Kingston budget proposal draws concern
KINGSTON - Some department heads say they're worried voters will reject the proposed town budget next month after budget committee members decided not to support the spending plan.
"Obviously, if the town votes down the budget and we go into default that affects all of us," Fire Chief Bill Seaman said.
The budget committee had recommended passage of the proposed $4.7 million budget until voters at the annual town deliberative session on Feb. 2 added $7,250 to the bottom line. The money was originally included as a warrant article but voters agreed to stick it in the budget instead. It will be decided when voters head to the polls March 12.
The money would match another $7,250 raised by the Kingston Historical Museum Committee for an archivist and to buy materials for the cataloging and preservation of museum, town and library documents and other historic materials.
Following the budget increase, the budget committee later took a new vote and decided against recommending the budget proposal.
Budget committee member Gary Finerty said putting the money from the warrant article into the budget "was a slippery thing to do" and was approved by a small group of people "with a private interest."
"If it gets buried in the budget the townspeople don't know they're voting for it. The town should vote on it, not a set number of people," he said.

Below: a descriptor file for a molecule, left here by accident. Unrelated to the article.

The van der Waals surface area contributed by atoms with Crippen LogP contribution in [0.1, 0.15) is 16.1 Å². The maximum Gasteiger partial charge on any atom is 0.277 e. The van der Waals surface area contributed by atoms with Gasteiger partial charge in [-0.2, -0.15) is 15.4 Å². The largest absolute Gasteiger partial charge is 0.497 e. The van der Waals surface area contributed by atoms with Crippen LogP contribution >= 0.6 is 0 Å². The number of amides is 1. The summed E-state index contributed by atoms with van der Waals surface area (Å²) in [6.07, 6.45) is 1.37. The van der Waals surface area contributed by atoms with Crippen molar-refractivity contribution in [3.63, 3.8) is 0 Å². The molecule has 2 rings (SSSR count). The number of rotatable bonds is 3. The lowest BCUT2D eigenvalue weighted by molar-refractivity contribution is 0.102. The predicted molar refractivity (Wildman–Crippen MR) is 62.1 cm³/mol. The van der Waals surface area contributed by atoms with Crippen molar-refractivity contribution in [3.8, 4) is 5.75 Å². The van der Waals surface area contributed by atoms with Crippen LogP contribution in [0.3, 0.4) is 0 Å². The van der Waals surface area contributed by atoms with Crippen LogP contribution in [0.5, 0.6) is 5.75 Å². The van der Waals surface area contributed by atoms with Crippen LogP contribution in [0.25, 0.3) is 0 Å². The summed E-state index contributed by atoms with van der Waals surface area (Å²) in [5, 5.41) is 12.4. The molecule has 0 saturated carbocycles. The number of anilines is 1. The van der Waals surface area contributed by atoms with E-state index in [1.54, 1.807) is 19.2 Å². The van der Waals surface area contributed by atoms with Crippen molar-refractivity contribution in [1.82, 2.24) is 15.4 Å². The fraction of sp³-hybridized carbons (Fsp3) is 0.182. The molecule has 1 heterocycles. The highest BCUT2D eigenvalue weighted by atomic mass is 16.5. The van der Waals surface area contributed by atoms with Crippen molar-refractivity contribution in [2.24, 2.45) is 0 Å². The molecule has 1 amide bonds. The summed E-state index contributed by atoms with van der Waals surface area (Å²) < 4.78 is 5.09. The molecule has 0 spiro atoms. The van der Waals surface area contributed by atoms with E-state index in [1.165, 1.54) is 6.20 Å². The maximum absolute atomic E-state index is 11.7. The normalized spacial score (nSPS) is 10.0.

In a similar move, the school's budget committee also voted not to recommend the proposed school budget after deliberative session voters added nearly $100,000.
The lack of support from the budget committee "could potentially influence the voters," Seaman said.
If the budget fails, the town would be forced to operate with a default budget that's about $138,000 less than what was proposed.
Road Agent Rich St. Hilaire said he's also worried about possible cuts to his budget.
St. Hilaire said his budget often takes a hit when the proposed town budget fails because road projects can be put on hold, though sooner or later they have to be done. That would likely be the case this time as well, but, he said, "It's not the smart thing to do."
He said he feels the $7,250 should have been left as a warrant article because it had the support of the budget committee and selectmen.
Virginia Morse, chairman of the town's historic district commission, made the motion to add the $7,250 to the budget.
She said she and others felt the money should be included in the budget because it's intended to preserve existing town documents and doesn't involve a new purchase.
"This is property that belongs to the town and the selectmen include those things in their budget," she said. "The people that voted for it were not just a select group who voted and then left.
Those people stayed and worked all the way through all the warrant articles. I don't think it was just a few people who rallied for the moment and then left."
Seaman said his fire department budget is down 1.38 percent from last year's spending - a decrease attributed largely to two new employees who were hired at lower salaries to fill vacancies.
"If I have to reduce it further that will affect some programs. We would start with some of the non-emergency programs," Seaman said.
Areas that could face cuts include education in the schools and other fire prevention programs.